Indigenous Missions in Africa

I am very excited about your desire to push for finishing the task! I want to have a part in this effort!! Praying that the task will soon be done!! Until there is a witness for Christ in every nation.

— Jean P.

After recent scandals, I have become skeptical of the native missionary movement. I have been supporting native missionaries for decades now, but these scandals have really burnt my trust. Thank you for addressing trust and accountability in Prayerline letter.

— Jann F., IL

We give thanks to our loving, compassionate, Sovereign God for your ministries. Thank you!

— Rick and Debra R., WI

I just wanted to take a moment to say thank you, for such wonderful weekly articles. I look forward to each one, as it helps me to view beyond my own thoughts/circumstances enabling transformed and focused prayers outwardly to what God is doing around the world. It helps me to think outside of my little, local box, to see as God sees that there is more at stake than my problems. These articles and this ministry are a simple grace that is calling us to pray together as one body in Jesus Christ. Again thank you!

— Mark M., FL

God’s Joy and Blessings as we remember what Jesus did for us, new Life in Him.

— Jim and Lorraine H., WI

Thank you for all you do in helping us share in the needs of our brothers and sisters in God’s Kingdom! You are precious! Never forget the value of being the facilitating Hand of Jesus!

— Dale and Nancy D., NY

Thank you for all of your hard work in all of the hardest situations around the world, and thank you for making us aware so we can pray and help support your efforts. May God bless your efforts abundantly!

— David S., OR

Thank you for sending us the newsletters from the various ministries Christian Aid supports with its thrilling testimonies and their needs for us to pray for them.

— Keith and Carla H., CA

Mission News and Stories from Africa

Christian Aid serves as a bridge between indigenous missions groups and Western believers. We strive to inform you about the desperate situations of millions of believers all around the globe as well as sharing with you evidence of the Love and Power of God among the nations. Christian Aid’s News articles offer you a glimpse into the lives of indigenous believers, their struggles and their triumphs. We hope that by informing you of the needs of your brethren, God will lead you to pray and support indigenous missions groups.

Sierra Leone's Gospel Moment Has Arrived, Ministry Shows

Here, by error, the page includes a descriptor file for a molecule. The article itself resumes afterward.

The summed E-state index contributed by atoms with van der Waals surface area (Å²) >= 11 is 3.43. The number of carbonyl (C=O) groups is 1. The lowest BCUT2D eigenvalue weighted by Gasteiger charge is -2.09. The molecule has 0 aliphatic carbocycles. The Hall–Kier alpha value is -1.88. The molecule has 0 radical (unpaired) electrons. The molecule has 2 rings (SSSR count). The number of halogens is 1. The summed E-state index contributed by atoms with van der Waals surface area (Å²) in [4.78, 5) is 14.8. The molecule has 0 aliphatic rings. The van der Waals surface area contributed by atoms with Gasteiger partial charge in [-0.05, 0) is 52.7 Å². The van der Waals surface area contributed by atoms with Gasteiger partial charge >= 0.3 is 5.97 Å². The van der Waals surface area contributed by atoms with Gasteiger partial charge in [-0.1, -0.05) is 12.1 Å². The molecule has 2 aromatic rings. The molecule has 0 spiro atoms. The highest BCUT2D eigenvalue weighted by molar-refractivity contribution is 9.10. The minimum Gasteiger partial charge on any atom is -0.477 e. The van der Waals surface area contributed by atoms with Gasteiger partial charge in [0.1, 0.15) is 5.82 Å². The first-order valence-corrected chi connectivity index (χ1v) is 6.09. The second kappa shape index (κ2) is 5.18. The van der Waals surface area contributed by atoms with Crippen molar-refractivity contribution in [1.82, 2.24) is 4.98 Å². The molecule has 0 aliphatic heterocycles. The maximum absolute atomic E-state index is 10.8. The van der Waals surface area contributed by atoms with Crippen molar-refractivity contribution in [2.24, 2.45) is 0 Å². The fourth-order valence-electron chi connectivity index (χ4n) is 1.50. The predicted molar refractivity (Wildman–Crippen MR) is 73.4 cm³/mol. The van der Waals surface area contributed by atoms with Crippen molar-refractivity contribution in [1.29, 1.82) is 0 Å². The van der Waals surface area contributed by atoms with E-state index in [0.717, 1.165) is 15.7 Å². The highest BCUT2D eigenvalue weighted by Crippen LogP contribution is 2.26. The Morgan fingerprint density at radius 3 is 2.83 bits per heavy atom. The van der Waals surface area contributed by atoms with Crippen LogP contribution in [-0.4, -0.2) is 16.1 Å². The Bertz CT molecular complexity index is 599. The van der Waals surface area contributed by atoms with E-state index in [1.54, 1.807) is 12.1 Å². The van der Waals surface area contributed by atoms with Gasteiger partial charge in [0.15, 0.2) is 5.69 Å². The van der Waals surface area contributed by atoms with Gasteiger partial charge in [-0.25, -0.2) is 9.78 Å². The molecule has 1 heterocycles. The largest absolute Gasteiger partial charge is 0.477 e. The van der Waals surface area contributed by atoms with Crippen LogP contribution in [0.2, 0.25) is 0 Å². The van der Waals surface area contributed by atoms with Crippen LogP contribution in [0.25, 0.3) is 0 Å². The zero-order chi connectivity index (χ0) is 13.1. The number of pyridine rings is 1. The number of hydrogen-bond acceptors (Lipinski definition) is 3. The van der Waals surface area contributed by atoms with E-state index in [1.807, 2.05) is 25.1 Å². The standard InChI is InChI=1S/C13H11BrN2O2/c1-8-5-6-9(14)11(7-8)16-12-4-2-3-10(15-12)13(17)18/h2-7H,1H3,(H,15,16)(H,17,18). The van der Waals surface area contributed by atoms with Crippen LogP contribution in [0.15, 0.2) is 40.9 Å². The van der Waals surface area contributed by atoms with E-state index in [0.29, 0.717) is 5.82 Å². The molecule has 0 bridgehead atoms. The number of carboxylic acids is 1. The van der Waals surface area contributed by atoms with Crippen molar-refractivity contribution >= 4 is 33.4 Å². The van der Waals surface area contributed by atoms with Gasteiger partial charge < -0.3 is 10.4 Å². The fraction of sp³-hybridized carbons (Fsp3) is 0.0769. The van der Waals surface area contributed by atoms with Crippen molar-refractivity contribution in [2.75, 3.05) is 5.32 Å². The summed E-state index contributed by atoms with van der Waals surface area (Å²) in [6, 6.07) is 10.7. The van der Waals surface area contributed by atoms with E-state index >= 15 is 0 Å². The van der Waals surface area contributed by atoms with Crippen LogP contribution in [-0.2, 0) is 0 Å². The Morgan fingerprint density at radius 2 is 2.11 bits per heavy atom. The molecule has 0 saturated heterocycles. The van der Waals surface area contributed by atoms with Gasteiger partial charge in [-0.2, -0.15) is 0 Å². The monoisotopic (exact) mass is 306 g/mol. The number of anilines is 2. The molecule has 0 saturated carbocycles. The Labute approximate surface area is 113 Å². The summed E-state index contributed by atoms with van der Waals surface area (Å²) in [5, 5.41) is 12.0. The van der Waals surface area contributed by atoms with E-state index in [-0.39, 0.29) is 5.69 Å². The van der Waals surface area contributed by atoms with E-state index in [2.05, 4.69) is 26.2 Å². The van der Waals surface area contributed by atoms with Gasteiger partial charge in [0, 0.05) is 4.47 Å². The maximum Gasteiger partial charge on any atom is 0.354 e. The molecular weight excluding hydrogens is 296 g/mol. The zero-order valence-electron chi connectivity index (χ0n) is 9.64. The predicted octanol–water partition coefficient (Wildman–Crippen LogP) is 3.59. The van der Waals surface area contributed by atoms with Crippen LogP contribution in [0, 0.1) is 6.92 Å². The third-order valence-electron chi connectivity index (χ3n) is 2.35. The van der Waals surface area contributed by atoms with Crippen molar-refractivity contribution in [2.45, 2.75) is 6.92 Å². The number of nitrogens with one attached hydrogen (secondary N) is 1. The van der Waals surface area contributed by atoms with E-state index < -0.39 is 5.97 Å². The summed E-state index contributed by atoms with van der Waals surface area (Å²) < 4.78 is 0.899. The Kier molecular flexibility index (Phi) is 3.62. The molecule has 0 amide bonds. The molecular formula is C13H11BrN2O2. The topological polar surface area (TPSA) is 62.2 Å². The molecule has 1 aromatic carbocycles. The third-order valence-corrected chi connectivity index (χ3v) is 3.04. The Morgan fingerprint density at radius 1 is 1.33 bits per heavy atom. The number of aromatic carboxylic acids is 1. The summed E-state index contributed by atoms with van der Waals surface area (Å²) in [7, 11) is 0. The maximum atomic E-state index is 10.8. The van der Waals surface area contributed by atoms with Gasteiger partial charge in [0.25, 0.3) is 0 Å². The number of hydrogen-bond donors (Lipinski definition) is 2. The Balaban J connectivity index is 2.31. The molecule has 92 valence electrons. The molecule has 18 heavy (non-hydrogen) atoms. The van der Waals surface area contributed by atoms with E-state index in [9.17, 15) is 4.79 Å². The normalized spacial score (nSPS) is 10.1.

February 16, 2017 - The Muslim population of Sierra Leone has vaulted past the number of people following Christ, but an indigenous missionary said the moment has arrived to harvest the lost souls of his country for God. Read more.

Bringing Hope for Survivors of Ebola-Hit Sierra Leone

November 10, 2016 - This month marks one year since Sierra Leone was first declared free of the Ebola virus that killed thousands of people and wrecked the economy. An indigenous ministry is helping to pick up the pieces amid opposition and despair. Read more.

Nigeria's Displaced Struggle for Life, Livelihood

July 7, 2016 - Tens of thousands of children in northeast Nigeria, where Boko Haram militants have tried to impose Islamic law on all Nigerians, will die of malnutrition this year without increased aid. An indigenous ministry seeks to provide immediate aid as well as means for making a living. Read more.

Breaking Through Barriers in Kenya

May 5, 2016 - The landscape in Kenya is replete with animists, witches, bandits and Islamist terrorists. Indigenous missionaries are sent forth as sheep in the midst of wolves. Read more.

In Zimbabwe, Overcoming a World of Despair

March 3, 2016 - In a time of severe drought, joblessness, poverty and AIDS, a pastor in Zimbabwe gave up all hope and abandoned his congregation. Then he happened upon an indigenous missionary preaching in his remote, forgotten village. Read more.

Now is the Time for the Harvest

The constitution of every North African country mandates Islam as its religion and Arabic as the official language. Conversion is forbidden. Schools are Islamic. Believers are in real danger. Yet each one is quietly and faithfully going “about their Father’s business,” bringing people to Christ and discipling them. Read more.

The Tuareg: "Blue People" of the Sahara

The 1.5 million Tuaregs speak various, but mutually comprehensible, dialects of Tamasheq and live mostly in Mali, Burkina Faso, Chad, Algeria and Libya. Read more.